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King Ferdinand (Deng-Tung Wang) woos the Princess of France (Emily Taradash).

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The MIT Shakespeare Ensemble put on their production of Love’s Labour’s Lost on March 19–22 in La Sala de Puerto Rico, directed by Liz Adams. Despite the challenges of performing one of Shakespeare’s more esoteric plays, the Ensemble executed it with both talent and enthusiasm.

Love’s Labour’s Lost opens with King Ferdinand, played by Deng-Tung Wang, and his entourage of Berowne, Longaville, and Dumaine (Stephanie Cheng ‘15, Phil Arevalo G, and Peter Duerst ‘18), signing a written vow to devote the next three years of their lives to intensive scholarship, which limits them to an ascetic lifestyle consisting of six meals a week, three hours of sleep a night, and most notably, no interacting with women. Bearing these terms in mind, the shift from 16th-century Spain to what appears to be modern MIT seems rather pointed. It’s almost a wonder that the term of the contract wasn’t rewritten to “four years, and an optional fifth for engineering studies.”

As one might expect, the high-minded intentions of Ferdinand’s contract promptly implode before the first scene is over, as the canny Berowne reminds the king that the Princess of France, played by Emily Taradash, is shortly due to visit the court with her own entourage of Rosaline, Katherine, and Maria, played by Amelia Smith ‘17, Swati Kataria G, and Natalia Musatova. It isn’t long before the four men are lovestruck by the four women, contrary to the terms of their oath; one of the funniest scenes in the show sees them enter one by one to secretly proclaim out loud how much in love they are, not knowing that they are being overheard by those that preceded them, in hiding nearby. Each of the men reveals himself in turn to point an accusing finger and declare that no, he would never do something so crass as fall in love and break his contract, culminating in a collective realization that being high and mighty is silly and that they may as well acknowledge — at least amongst themselves — that they’ve no hope to living up to their unreasonable, self-imposed standards. Of course, they have no intention of admitting that to the women they’re in love with. Thus the hijinks continue.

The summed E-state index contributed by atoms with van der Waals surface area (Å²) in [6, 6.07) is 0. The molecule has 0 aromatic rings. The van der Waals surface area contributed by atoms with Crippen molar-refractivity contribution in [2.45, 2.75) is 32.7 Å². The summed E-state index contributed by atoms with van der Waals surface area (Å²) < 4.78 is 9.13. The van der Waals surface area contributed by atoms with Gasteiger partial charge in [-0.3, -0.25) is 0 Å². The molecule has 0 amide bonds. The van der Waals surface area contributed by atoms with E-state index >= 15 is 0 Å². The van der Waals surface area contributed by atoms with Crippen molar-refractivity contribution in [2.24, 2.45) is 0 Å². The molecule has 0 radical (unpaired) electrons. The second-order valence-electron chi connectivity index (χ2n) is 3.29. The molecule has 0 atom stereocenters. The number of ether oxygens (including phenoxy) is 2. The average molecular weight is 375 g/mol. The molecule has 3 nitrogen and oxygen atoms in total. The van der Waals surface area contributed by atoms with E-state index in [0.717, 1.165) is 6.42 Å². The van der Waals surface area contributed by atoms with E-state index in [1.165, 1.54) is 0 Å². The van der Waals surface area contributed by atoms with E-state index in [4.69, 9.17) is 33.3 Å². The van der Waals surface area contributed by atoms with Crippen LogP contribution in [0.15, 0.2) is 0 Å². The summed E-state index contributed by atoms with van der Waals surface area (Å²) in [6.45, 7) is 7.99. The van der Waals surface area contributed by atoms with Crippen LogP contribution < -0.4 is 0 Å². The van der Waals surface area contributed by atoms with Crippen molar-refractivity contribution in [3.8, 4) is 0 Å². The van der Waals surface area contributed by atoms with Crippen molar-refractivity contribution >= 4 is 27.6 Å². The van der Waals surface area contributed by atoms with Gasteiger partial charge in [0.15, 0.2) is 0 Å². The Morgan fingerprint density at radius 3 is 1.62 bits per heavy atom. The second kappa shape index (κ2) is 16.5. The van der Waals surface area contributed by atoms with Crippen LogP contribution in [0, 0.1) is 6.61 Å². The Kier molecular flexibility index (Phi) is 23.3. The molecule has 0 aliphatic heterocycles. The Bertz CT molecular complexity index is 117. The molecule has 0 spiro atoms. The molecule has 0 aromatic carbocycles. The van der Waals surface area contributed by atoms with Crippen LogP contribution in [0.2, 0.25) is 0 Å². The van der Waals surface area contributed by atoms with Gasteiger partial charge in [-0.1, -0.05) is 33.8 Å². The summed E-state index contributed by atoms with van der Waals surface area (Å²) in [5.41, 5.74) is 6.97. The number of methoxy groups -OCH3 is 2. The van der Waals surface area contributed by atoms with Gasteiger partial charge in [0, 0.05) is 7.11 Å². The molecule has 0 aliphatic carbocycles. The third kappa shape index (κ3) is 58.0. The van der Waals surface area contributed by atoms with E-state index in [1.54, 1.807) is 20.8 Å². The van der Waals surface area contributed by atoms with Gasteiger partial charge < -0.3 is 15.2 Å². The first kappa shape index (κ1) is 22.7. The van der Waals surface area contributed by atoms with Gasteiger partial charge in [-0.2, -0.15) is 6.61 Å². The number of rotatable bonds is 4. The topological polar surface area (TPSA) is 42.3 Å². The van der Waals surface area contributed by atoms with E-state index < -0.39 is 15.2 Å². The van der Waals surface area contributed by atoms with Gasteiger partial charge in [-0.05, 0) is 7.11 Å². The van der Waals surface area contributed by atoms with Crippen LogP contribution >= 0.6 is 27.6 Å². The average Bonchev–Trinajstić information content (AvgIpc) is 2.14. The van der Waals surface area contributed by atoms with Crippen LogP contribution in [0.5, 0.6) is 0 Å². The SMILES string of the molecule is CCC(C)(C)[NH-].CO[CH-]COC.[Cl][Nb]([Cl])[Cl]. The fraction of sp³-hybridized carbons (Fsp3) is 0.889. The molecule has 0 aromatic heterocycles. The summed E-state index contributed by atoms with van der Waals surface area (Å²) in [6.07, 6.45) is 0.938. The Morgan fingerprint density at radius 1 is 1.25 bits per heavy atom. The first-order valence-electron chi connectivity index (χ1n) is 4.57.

I found the romantic plotline between the King’s gentlemen and the Princess’s ladies to be the most entertaining and interesting component to the show; it’s fairly familiar ground for fans of Shakespeare’s comedies, and given that the narrative arc of Love’s Labour’s Lost doesn’t stretch as far as some of Shakespeare’s other plays, the screwball antics of the eight romantic leads provides most of the meat. Of the four men, Stephanie Cheng as Berowne receives the most narrative focus, and her energetic performance as a rational and clever character grappling with the not-always-rational emotion of love is nothing short of exceptional. Among the peripheral characters, the highlights for me were Tal Scully ‘18 as Boyet, one of the Princess’s attendants with a mind for mischief at Ferdinand’s court’s expense, and Hatem Adell as Costard, an overall-clad mustachioed peasant with a talent for making suspiciously phallic balloon figures.

As much as I enjoyed the show, some of the changes made to this production were a mixed bag that could be at times confusing for me as an audience member. On the one hand, the updated setting made way for amusing moments like Maria’s selfies with the Princess and Dumaine’s love song written to Katherine, which is the most heavy metal treatment I’ve ever seen given to a ukelele. Literally on the other hand, the characters of Holofernes and Anthony Dull were consolidated into the single performer, Howard Bernstein and Howard Bernstein’s Forearm; Dull was portrayed by a sock puppet, a well-executed performance that nevertheless left the characters’ already convoluted conversations difficult to follow.

Despite the headscratching, I enjoyed Love’s Labour’s Lost, particularly the familiarity of its romantic character interactions, and I look forward to seeing what unconventionalities the Shakespeare Ensemble puts forth next.